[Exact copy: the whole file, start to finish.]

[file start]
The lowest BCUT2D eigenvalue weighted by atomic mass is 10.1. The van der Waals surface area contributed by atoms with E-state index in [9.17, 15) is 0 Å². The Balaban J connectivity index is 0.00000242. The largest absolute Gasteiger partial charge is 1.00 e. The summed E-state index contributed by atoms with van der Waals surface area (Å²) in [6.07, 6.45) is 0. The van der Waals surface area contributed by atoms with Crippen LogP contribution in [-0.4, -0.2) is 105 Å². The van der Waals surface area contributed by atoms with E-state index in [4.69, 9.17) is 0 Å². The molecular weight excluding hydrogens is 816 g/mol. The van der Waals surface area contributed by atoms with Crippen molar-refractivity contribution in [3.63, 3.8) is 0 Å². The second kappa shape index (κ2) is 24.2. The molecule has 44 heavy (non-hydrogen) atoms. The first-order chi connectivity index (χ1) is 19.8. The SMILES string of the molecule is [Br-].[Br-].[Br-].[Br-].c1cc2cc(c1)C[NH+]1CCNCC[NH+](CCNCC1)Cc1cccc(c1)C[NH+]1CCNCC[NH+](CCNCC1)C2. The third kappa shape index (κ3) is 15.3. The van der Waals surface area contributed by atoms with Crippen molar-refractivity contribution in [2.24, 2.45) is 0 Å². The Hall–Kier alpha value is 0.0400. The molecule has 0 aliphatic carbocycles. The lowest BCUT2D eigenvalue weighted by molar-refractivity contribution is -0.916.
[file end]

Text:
The lowest BCUT2D eigenvalue weighted by atomic mass is 10.1. The van der Waals surface area contributed by atoms with E-state index in [9.17, 15) is 0 Å². The Balaban J connectivity index is 0.00000242. The largest absolute Gasteiger partial charge is 1.00 e. The summed E-state index contributed by atoms with van der Waals surface area (Å²) in [6.07, 6.45) is 0. The van der Waals surface area contributed by atoms with Crippen LogP contribution in [-0.4, -0.2) is 105 Å². The van der Waals surface area contributed by atoms with E-state index in [4.69, 9.17) is 0 Å². The molecular weight excluding hydrogens is 816 g/mol. The van der Waals surface area contributed by atoms with Crippen molar-refractivity contribution in [3.63, 3.8) is 0 Å². The second kappa shape index (κ2) is 24.2. The molecule has 44 heavy (non-hydrogen) atoms. The first-order chi connectivity index (χ1) is 19.8. The SMILES string of the molecule is [Br-].[Br-].[Br-].[Br-].c1cc2cc(c1)C[NH+]1CCNCC[NH+](CCNCC1)Cc1cccc(c1)C[NH+]1CCNCC[NH+](CCNCC1)C2. The third kappa shape index (κ3) is 15.3. The van der Waals surface area contributed by atoms with Crippen molar-refractivity contribution in [2.24, 2.45) is 0 Å². The Hall–Kier alpha value is 0.0400. The molecule has 0 aliphatic carbocycles. The lowest BCUT2D eigenvalue weighted by molar-refractivity contribution is -0.916.